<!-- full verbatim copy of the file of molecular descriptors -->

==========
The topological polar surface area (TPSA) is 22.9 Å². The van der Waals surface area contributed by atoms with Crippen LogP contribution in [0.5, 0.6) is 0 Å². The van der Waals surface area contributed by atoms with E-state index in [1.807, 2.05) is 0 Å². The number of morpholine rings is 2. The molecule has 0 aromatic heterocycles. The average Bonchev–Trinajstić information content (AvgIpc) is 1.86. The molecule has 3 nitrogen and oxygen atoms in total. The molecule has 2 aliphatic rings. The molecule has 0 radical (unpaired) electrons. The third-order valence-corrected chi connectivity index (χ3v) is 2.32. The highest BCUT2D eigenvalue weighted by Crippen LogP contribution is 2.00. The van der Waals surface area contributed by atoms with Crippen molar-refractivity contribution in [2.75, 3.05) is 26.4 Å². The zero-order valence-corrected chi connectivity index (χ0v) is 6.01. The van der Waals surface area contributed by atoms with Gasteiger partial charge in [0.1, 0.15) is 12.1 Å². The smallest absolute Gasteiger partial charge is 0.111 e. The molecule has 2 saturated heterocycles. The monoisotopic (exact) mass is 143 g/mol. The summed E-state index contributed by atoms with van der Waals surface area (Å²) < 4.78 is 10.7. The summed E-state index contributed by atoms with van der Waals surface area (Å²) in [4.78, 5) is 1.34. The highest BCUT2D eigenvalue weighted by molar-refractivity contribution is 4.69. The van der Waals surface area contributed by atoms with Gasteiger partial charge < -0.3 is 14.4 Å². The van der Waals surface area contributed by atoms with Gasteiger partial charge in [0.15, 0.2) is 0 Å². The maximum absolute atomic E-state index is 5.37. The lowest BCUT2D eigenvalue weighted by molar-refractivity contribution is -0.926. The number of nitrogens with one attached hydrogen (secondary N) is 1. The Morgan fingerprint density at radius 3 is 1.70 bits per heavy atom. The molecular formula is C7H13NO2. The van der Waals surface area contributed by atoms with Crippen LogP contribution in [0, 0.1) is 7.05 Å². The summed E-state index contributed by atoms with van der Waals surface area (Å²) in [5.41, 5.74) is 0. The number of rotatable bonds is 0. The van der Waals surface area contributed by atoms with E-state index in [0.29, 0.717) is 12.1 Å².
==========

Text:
The topological polar surface area (TPSA) is 22.9 Å². The van der Waals surface area contributed by atoms with Crippen LogP contribution in [0.5, 0.6) is 0 Å². The van der Waals surface area contributed by atoms with E-state index in [1.807, 2.05) is 0 Å². The number of morpholine rings is 2. The molecule has 0 aromatic heterocycles. The average Bonchev–Trinajstić information content (AvgIpc) is 1.86. The molecule has 3 nitrogen and oxygen atoms in total. The molecule has 2 aliphatic rings. The molecule has 0 radical (unpaired) electrons. The third-order valence-corrected chi connectivity index (χ3v) is 2.32. The highest BCUT2D eigenvalue weighted by Crippen LogP contribution is 2.00. The van der Waals surface area contributed by atoms with Crippen molar-refractivity contribution in [2.75, 3.05) is 26.4 Å². The zero-order valence-corrected chi connectivity index (χ0v) is 6.01. The van der Waals surface area contributed by atoms with Gasteiger partial charge in [0.1, 0.15) is 12.1 Å². The smallest absolute Gasteiger partial charge is 0.111 e. The molecule has 2 saturated heterocycles. The monoisotopic (exact) mass is 143 g/mol. The summed E-state index contributed by atoms with van der Waals surface area (Å²) < 4.78 is 10.7. The summed E-state index contributed by atoms with van der Waals surface area (Å²) in [4.78, 5) is 1.34. The highest BCUT2D eigenvalue weighted by molar-refractivity contribution is 4.69. The van der Waals surface area contributed by atoms with Gasteiger partial charge < -0.3 is 14.4 Å². The van der Waals surface area contributed by atoms with Gasteiger partial charge in [0.15, 0.2) is 0 Å². The maximum absolute atomic E-state index is 5.37. The lowest BCUT2D eigenvalue weighted by molar-refractivity contribution is -0.926. The number of nitrogens with one attached hydrogen (secondary N) is 1. The Morgan fingerprint density at radius 3 is 1.70 bits per heavy atom. The molecular formula is C7H13NO2. The van der Waals surface area contributed by atoms with Crippen LogP contribution in [0, 0.1) is 7.05 Å². The summed E-state index contributed by atoms with van der Waals surface area (Å²) in [5.41, 5.74) is 0. The number of rotatable bonds is 0. The van der Waals surface area contributed by atoms with E-state index in [0.29, 0.717) is 12.1 Å².